Review of Keysor’s Hitler, Holocaust, and Bible
|March 2, 2009||Posted by Anthony under atheism, Blog, book reviews, evolution, General, morality, original sin, politics, spirituality, theism|
- Hitler, the Holocaust, and the Bible: A Scriptural Analysis of Anti-Semitism, National Socialism, and the Churches in Nazi Germany
- Author: Joe Keysor
- Release Date: Hitler’s Birthday, April 20th, 2009.
- ISBN: 978-9822776-0-7
- Pages: 404
- Amazon Link: Buy on Amazon
- Order from Publisher: Click Here
- Webpage: http://hitlerandchristianity.com/
Full Disclosure: it is my ministry’s publishing company that is releasing this book.
The problem, of course, is that facts actually matter and the actual facts tell a different story. Beliefs have consequences and religion has often brought about some nasty ones but the historical realities are what they are. Unfortunately, one cannot count on people to know the facts, nor educators to provide them. For this reason among many, Mr. Keysor’s book is invaluable.
Mr. Keysor addresses the charges head on with some common sense tactics. For example, if the New Testament lays out a mindset and body of beliefs that utterly contradict what Hitler did, who is really fooled by Hitler’s words employing Christian words? Some people are fooled but it would appear that either they want to be fooled, are unaware of what the New Testament actually says, are unaware of what Hitler did, or unaware of Hitler’s true influences.
That is where Mr. Keysor’s work really shines. Extensively researched with an immense bibliography to boast, Mr. Keysor’s book exhaustively mines the writings that Hitler himself cited as influential (if anyone care’s about Hitler as an authoritative source on the matter, of course) and writings that perhaps were not expressly cited but clearly reflected in Hitler’s ideology.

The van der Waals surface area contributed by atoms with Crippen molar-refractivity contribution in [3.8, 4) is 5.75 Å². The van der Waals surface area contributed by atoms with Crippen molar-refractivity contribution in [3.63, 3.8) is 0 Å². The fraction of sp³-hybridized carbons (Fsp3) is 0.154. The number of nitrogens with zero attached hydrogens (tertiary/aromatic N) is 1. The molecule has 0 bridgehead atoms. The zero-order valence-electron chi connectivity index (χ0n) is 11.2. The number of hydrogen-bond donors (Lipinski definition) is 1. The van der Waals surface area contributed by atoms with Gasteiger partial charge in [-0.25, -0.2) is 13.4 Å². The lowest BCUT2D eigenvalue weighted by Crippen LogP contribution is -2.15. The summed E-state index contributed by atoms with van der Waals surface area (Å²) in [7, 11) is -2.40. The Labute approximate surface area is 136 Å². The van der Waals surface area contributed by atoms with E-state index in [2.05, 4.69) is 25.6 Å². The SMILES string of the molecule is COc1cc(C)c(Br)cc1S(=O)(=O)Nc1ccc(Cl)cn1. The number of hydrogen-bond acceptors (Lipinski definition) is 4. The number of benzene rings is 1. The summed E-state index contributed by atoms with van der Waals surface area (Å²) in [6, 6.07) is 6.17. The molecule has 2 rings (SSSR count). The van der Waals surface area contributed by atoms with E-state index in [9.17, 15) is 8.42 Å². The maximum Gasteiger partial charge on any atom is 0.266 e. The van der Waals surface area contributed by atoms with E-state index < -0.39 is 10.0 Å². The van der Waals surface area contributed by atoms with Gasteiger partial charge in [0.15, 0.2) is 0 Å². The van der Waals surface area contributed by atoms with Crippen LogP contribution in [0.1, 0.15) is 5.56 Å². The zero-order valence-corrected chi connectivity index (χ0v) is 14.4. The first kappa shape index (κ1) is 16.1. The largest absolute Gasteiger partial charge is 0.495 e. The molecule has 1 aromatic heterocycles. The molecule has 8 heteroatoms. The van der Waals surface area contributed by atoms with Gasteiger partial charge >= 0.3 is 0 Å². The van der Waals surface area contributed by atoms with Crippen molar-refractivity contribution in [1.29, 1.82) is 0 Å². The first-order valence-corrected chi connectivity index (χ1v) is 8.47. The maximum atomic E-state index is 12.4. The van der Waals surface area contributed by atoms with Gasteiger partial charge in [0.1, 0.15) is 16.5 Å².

Mr. Keysor astutely observes, “Odd, that for so many people the 16th century and the 1st century had so much to do with the Holocaust, and the 19th century had nothing to do with it.” (pg 70)
This completely jibes with my assessment of the situation, too. Secularists are quick to identify seeds of anti-semitism (alleged and actual) in the New Testament and in certain figures such as Martin Luther, though these preceded Hitler by more than 300 years. In the meantime, in the 18th and 19th centuries Germany was churning out anti-semite after anti-semite. Mr. Keysor documents this and traces the influence of men like Wagner, Chamberlain, Haeckel, and Nietzsche (to name a few) on the German people and, in time, Hitler himself.
Even if you disagree with some of the conclusions and statements in the book the most important ones are incontrovertible and are backed up with thorough citation and argumentation. In fact, if only for the extensive bibliography and the 11 page index, Hitler, the Holocaust, and the Bible will serve as a useful research tool. Christians encountering the charge that their Christian faith led to the Holocaust will have ample ammunition for countering the charge and plenty of research options for expanding on Keysor’s own work. It is a treasure trove of resources and information.
Naturally, atheists, secular humanists, and even the ‘New Atheists,’ if they are interested in truth, will find Keysor’s arguments difficult to overturn. If they wish to continue to argue that Hitler was a Christian they will have to react to a number of embarrassing facts.
Hitler, the Holocaust, and the Bible ought to be on every pastor’s shelf, included in college libraries (especially Christian institution of higher education), and every Christian apologist’s library.